, Volume 188, Issue 2, pp 197-215
Date: 24 Mar 2011

Epistemic closure, skepticism and defeasibility

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Abstract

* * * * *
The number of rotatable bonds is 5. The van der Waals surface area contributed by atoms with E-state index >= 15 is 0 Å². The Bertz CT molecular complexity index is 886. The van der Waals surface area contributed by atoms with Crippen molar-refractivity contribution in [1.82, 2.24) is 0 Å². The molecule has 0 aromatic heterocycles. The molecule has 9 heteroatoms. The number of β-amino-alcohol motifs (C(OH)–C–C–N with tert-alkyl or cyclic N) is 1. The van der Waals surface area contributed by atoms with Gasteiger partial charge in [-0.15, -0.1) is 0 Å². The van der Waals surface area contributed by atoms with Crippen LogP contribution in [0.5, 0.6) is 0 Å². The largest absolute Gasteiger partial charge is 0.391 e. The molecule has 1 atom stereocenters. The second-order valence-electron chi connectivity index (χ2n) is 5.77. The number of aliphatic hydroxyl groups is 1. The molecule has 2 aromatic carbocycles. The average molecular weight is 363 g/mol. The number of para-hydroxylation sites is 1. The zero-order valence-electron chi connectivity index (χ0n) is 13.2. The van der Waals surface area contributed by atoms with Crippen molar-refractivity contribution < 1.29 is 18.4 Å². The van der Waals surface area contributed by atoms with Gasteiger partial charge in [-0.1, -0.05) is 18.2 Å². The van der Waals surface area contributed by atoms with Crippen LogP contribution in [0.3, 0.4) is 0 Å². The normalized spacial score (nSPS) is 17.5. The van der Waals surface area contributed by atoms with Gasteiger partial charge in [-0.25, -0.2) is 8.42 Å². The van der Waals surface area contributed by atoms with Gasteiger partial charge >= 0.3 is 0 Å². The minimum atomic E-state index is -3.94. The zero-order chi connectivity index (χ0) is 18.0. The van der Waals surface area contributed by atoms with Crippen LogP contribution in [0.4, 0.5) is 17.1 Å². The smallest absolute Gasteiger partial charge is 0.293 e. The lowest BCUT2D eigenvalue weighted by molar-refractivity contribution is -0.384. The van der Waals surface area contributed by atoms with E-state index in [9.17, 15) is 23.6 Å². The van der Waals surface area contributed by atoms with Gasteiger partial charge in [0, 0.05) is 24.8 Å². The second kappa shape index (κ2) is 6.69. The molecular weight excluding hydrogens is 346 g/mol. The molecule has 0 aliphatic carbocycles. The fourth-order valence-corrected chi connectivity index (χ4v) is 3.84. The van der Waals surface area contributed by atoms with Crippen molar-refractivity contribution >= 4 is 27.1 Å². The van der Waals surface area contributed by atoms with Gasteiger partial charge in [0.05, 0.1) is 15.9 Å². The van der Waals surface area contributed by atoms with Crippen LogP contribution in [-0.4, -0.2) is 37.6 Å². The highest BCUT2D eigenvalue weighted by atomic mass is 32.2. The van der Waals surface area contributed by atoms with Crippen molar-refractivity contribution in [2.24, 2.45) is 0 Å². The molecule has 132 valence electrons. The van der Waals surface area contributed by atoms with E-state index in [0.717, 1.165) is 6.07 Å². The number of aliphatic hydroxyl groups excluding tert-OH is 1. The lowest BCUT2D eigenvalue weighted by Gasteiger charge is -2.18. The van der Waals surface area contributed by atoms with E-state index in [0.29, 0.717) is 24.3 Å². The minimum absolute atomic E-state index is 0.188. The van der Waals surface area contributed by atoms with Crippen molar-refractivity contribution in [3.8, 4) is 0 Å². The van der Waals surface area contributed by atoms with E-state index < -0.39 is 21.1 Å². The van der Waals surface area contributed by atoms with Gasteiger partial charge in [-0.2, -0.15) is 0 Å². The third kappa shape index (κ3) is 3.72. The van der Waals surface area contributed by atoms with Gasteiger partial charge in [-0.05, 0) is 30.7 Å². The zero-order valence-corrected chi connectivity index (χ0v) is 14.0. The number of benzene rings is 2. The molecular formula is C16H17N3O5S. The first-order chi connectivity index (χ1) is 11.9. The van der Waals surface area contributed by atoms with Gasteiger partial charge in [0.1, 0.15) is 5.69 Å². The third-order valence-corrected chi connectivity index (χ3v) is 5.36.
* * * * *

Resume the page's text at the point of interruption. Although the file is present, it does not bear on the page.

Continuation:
Those of us who have followed Fred Dretske’s lead with regard to epistemic closure and its impact on skepticism have been half-wrong for the last four decades. But those who have opposed our Dretskean stance, contextualists in particular, have been just wrong. We have been half-right. Dretske rightly claimed that epistemic status is not closed under logical implication. Unlike the Dretskean cases, the new counterexamples to closure offered here render every form of contextualist pro-closure maneuvering useless. But there is a way of going wrong under Dretske’s lead. As the paper argues, Cartesian skepticism thrives on closure failure in a way that is yet to be acknowledged in the literature. The skeptic can make do with principles which are weaker than the familiar closure principles. But I will further claim that this is only a momentary reprieve for the skeptic. As it turns out, one of the weaker principles on which a skeptical modus tollens must rest can be shown false.